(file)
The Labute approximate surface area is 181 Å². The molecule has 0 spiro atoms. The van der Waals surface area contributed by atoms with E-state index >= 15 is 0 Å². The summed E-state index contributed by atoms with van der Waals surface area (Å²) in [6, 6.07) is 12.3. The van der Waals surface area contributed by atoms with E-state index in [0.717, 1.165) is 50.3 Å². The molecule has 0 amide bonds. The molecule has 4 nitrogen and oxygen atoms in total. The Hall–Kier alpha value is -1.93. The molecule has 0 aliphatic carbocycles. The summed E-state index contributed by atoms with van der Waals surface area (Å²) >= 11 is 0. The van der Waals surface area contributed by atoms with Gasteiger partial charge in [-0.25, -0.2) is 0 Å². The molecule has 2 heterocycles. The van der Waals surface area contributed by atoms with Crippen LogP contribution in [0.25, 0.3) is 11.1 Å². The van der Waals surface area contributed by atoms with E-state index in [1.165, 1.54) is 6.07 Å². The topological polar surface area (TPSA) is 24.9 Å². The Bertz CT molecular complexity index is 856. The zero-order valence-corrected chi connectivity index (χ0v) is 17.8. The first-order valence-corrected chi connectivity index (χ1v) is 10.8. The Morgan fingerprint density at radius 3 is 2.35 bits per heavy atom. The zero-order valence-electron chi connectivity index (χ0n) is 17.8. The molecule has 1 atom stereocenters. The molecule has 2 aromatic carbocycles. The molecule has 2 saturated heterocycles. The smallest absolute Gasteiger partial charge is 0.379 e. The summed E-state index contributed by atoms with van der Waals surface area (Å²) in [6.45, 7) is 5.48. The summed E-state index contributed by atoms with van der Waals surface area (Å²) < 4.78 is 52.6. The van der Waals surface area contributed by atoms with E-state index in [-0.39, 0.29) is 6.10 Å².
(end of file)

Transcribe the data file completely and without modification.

The Labute approximate surface area is 181 Å². The molecule has 0 spiro atoms. The van der Waals surface area contributed by atoms with E-state index >= 15 is 0 Å². The summed E-state index contributed by atoms with van der Waals surface area (Å²) in [6, 6.07) is 12.3. The van der Waals surface area contributed by atoms with E-state index in [0.717, 1.165) is 50.3 Å². The molecule has 0 amide bonds. The molecule has 4 nitrogen and oxygen atoms in total. The Hall–Kier alpha value is -1.93. The molecule has 0 aliphatic carbocycles. The summed E-state index contributed by atoms with van der Waals surface area (Å²) >= 11 is 0. The van der Waals surface area contributed by atoms with Gasteiger partial charge in [-0.25, -0.2) is 0 Å². The molecule has 2 heterocycles. The van der Waals surface area contributed by atoms with Crippen LogP contribution in [0.25, 0.3) is 11.1 Å². The van der Waals surface area contributed by atoms with E-state index in [1.165, 1.54) is 6.07 Å². The topological polar surface area (TPSA) is 24.9 Å². The Bertz CT molecular complexity index is 856. The zero-order valence-corrected chi connectivity index (χ0v) is 17.8. The first-order valence-corrected chi connectivity index (χ1v) is 10.8. The Morgan fingerprint density at radius 3 is 2.35 bits per heavy atom. The zero-order valence-electron chi connectivity index (χ0n) is 17.8. The molecule has 1 atom stereocenters. The molecule has 2 aromatic carbocycles. The molecule has 2 saturated heterocycles. The smallest absolute Gasteiger partial charge is 0.379 e. The summed E-state index contributed by atoms with van der Waals surface area (Å²) in [6.45, 7) is 5.48. The summed E-state index contributed by atoms with van der Waals surface area (Å²) < 4.78 is 52.6. The van der Waals surface area contributed by atoms with E-state index in [-0.39, 0.29) is 6.10 Å².